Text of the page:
Main content

Assessing Post-Secondary Graduates' Soft Skills, Job Search and Employment Outcomes

Show full item record

Title: Assessing Post-Secondary Graduates' Soft Skills, Job Search and Employment Outcomes
Author: Payne, Alyssa
Department: Department of Psychology
Program: Psychology
Advisor: Hausdorf, Peter
Abstract: Today’s rapidly changing world and the shift from an industrial economy to an information and knowledge economy has had a profound impact on the skills required of recent graduates and employees in the Canadian and global labour market, placing increasing emphasis on soft skills (Mitchell, Skinner, & White, 2010; Robles, 2012). While employers are demanding soft skills in their new hires and post-secondary educational institutions are under ongoing pressure to prove the value of their programs, little work has examined whether the soft skills possessed by recent post-secondary graduates actually improve their job search and employment outcomes. The present thesis’ aim is twofold: 1) to assess the soft skills of recent graduates’ using a situational judgment test (SJT), and 2) to investigate the relationships between soft skills, job search self-efficacy, job search behaviours, and early-career employment outcomes. Though under-powered, findings suggest that soft skills may ease the school-to-work transition by contributing to recent graduates’ job search self-efficacy; r = .34, 95% CI [.18, .49], p < .01. Furthermore, findings of an exploratory qualitative analysis suggest that additional development of communication skills (e.g., networking and presentation skills) and self-management skills (e.g., stress-management, persistence, and self-confidence) in post-secondary education may be most beneficial in easing the crucial school-to-work transition.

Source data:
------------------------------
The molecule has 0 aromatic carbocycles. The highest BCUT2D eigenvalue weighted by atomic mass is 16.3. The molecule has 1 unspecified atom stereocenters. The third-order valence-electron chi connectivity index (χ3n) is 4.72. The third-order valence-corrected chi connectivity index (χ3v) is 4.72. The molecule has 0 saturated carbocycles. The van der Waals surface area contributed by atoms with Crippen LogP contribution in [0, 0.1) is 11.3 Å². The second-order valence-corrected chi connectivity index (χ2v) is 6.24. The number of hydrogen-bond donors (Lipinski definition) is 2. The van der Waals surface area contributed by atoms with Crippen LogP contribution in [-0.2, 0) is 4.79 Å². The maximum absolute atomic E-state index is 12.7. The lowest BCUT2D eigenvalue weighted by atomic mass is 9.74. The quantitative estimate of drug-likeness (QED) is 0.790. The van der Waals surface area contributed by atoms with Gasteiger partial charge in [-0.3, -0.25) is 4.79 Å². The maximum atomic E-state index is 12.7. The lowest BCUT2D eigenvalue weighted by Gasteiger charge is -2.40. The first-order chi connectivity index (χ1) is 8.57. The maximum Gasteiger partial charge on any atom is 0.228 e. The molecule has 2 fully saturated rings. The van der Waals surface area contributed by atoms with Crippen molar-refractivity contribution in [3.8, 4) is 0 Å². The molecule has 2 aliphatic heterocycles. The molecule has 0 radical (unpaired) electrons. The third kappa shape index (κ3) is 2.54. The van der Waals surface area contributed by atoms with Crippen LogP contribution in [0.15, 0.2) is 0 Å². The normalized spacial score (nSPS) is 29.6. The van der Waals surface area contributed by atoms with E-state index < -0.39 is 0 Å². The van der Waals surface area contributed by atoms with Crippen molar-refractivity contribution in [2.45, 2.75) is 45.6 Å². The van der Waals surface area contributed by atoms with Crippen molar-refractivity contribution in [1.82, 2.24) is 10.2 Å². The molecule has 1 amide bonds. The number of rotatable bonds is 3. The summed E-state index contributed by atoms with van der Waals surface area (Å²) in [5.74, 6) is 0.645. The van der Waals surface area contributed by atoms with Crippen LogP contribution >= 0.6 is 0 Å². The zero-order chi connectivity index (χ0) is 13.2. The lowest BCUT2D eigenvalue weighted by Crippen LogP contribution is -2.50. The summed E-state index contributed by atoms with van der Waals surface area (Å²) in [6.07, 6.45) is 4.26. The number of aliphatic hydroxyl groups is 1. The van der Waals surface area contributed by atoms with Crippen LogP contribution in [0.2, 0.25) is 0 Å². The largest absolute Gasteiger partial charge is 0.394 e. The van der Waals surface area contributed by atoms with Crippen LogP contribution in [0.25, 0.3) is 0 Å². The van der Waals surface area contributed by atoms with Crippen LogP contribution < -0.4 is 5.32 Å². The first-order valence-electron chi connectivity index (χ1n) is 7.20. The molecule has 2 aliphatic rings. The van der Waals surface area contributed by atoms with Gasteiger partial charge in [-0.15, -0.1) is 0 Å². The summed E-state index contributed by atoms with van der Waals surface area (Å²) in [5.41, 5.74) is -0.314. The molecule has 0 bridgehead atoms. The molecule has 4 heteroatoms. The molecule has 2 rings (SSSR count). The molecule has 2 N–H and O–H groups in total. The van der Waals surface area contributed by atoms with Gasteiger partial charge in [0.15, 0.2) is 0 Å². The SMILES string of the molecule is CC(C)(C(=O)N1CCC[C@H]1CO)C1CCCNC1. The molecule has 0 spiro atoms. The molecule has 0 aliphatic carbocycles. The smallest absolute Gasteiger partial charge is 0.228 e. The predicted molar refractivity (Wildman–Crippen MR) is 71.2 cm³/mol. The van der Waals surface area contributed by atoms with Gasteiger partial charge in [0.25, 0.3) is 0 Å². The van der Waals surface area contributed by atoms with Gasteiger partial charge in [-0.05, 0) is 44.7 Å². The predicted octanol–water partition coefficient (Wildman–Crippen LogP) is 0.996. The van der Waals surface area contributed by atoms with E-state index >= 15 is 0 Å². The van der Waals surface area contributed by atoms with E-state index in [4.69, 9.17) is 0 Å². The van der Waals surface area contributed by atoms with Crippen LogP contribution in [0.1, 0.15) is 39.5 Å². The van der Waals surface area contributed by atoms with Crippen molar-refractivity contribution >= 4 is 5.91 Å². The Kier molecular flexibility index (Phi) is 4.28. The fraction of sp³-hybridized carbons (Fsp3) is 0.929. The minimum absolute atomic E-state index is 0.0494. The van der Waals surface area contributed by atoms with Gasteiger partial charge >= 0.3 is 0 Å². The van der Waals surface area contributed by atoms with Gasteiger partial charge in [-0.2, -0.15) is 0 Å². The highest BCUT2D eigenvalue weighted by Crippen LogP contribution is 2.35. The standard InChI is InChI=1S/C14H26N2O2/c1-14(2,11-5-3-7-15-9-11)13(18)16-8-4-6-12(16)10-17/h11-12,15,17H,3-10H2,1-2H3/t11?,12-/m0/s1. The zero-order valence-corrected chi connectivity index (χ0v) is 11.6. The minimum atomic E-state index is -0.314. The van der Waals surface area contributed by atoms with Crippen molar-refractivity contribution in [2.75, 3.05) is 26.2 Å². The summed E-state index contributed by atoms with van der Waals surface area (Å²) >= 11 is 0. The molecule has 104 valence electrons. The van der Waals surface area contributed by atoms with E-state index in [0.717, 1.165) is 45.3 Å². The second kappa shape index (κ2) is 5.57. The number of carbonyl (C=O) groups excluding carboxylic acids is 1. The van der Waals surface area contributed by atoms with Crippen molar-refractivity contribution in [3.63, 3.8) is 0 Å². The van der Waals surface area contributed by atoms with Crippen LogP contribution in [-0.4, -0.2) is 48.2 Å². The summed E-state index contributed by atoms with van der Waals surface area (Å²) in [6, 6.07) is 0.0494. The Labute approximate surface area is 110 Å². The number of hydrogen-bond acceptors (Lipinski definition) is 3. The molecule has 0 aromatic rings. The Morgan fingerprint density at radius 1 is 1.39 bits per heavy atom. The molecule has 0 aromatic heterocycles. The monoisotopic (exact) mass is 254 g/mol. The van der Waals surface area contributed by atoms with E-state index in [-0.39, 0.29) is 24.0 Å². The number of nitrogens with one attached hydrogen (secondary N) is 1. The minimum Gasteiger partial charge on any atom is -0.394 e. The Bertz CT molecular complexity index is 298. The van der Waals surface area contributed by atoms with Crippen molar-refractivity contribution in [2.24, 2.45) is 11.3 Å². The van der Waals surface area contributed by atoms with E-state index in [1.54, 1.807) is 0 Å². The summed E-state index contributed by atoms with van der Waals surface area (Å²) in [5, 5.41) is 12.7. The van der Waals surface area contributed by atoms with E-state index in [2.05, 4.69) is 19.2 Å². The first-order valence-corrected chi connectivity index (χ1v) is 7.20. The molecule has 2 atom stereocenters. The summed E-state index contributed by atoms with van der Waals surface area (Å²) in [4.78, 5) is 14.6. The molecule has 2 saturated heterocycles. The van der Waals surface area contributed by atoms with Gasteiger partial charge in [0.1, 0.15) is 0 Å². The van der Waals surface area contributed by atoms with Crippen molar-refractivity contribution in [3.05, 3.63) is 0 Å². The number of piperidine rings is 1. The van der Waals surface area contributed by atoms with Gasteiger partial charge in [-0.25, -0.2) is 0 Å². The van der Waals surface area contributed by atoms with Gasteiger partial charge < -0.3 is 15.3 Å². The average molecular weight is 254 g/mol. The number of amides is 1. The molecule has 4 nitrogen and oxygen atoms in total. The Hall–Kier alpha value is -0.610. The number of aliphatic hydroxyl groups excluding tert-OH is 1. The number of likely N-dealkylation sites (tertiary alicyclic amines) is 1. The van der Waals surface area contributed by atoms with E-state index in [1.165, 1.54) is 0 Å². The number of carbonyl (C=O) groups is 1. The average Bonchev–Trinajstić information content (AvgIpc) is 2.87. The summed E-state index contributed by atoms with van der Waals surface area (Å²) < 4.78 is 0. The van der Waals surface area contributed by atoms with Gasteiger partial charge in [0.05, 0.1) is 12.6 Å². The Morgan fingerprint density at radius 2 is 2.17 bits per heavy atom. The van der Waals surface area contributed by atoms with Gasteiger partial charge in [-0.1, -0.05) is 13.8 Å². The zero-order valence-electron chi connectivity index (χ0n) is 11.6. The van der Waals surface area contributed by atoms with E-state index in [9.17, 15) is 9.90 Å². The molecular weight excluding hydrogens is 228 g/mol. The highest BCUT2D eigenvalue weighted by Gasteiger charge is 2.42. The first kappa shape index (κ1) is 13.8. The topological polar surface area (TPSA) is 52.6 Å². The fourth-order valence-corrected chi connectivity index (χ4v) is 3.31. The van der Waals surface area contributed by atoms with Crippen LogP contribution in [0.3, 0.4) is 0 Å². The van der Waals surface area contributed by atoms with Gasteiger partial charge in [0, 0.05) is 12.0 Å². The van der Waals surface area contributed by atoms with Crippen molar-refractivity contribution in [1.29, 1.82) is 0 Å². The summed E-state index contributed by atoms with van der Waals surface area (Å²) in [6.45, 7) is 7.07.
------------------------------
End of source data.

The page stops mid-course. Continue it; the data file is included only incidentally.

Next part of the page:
Date: 2018-07
Rights: Attribution 2.5 Canada
Terms of Use: All items in the Atrium are protected by copyright with all rights reserved unless otherwise indicated.

Files in this item

Files Size Format View Description
Payne_Alyssa_201808_Ma.pdf 1.591Mb PDF View/Open full thesis

This item appears in the following Collection(s)

Show full item record

Attribution 2.5 Canada Except where otherwise noted, this item's license is described as Attribution 2.5 Canada